3- All or your friends are terminally interesting and can be counted on for either an explosion or comic relief when needed.

This is good for keeping the plot moving when you’re tired/recovering/ill.

4- You have one or more catch phrases.

This is very useful for delineating a character when the author doesn’t have particularly good character skills.

5- You consistently get interrupted when you try to tell people the most important part of any story.

This is an attempt to create suspense.  Not a very clever one.  BUT, you know, sooner or later your author might find a good writers’ group.

6- You have almost lost a friendship to a huge misunderstanding which would have been cleared up if you’d just paid attention.

7- People are insanely attracted to you, despite age/body type/lack of interest.

8- You have one or more unlikely abilities, which comes in handy in circumstances that should never strike.  Say you are a camel whisperer.  It will turn out the only way to escape a traffic jam is on camel back. If you’re this well foreshadowed, you might want to consider you only exist within pages of a novel.

9- You never cry.  You’ve tried to, but you just can’t cry.  You can REMEMBER crying, but that’s probably back history.  Main characters don’t cry, because then the reader will have to.

10 – You don’t remember some of the more exciting episodes in your life, or not in detail, particularly if they involve more than three people.  This is because crowd scenes are very hard to write, but easier to summarize.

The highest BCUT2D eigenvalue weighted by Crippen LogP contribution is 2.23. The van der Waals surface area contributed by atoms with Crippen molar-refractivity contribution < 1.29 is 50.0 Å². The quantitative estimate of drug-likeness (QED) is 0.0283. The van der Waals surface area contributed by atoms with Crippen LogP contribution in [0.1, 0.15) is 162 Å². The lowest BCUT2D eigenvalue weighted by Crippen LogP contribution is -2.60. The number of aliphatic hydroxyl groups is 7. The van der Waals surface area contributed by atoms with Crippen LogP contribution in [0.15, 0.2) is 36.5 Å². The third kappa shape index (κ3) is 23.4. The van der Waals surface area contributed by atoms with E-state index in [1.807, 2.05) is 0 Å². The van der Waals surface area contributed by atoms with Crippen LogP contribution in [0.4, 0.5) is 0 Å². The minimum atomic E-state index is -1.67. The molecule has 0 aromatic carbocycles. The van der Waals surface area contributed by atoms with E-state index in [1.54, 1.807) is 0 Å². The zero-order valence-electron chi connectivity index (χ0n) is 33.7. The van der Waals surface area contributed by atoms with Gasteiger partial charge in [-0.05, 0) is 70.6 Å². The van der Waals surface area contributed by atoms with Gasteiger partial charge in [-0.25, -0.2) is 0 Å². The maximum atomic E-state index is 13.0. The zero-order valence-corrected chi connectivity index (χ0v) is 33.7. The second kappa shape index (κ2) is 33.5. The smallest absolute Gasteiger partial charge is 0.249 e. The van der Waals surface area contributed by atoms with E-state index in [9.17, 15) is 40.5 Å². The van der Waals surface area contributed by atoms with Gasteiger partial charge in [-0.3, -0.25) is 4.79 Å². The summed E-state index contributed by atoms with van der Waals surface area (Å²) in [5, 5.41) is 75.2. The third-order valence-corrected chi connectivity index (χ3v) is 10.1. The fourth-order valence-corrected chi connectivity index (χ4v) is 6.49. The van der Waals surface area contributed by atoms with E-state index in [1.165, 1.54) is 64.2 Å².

BONUS: if you keep finding people who were murdered in bizarre ways, you’re not the main character of a novel.  You’re an amnesiac mass murderer.

 

Okay, it’s time to wake up

I’ve sat down several times to write today’s post and each time I find my fingers poised above the keyboard and I know what I want to write. Then it disappears and I find myself once again wondering at a comment I saw in a private group this morning. It was one of those messages that make you stop, reread, do a little research and still scratch your head and wonder what the heck happened to common sense during the night while you were sleeping.

The price of e-books is not a new topic here at MGC, or just about anywhere else where authors talk about the value of their work. Some of us have a higher threshold for what we are willing to pay than others. The one thing we have all agreed upon is that an e-book should not cost more than a paperback and most certainly shouldn’t cost almost as much as the hardcover. That’s not only common sense but basic accounting. It simply doesn’t cost as much to produce an e-book as it does the print version.

But this morning, the comment that had me wondering if I had fallen down some sort of warp hole into an alternate reality came from someone who was looking for recommendations for e-books to read. From the comments made by this person, it sounded as if they were like many of us. They had budgeted a certain amount for books and did not want to go above that amount. There’s nothing wrong with that. Many of us, myself included, do that.

So far, so good.

But where the person lost me was with their explanation for why they weren’t buying a certain book. The book, Conquistador (by S. M. Stirling) was first published in 2003 by Penguin. The Kindle version currently sells for $7.99. That seems a bit high to me for a book that has been out more than 10 years but it is pretty much in line with what traditional publishing charges for e-books. Oh, you will find some that sell for a bit less but that isn’t what the OP was complaining about.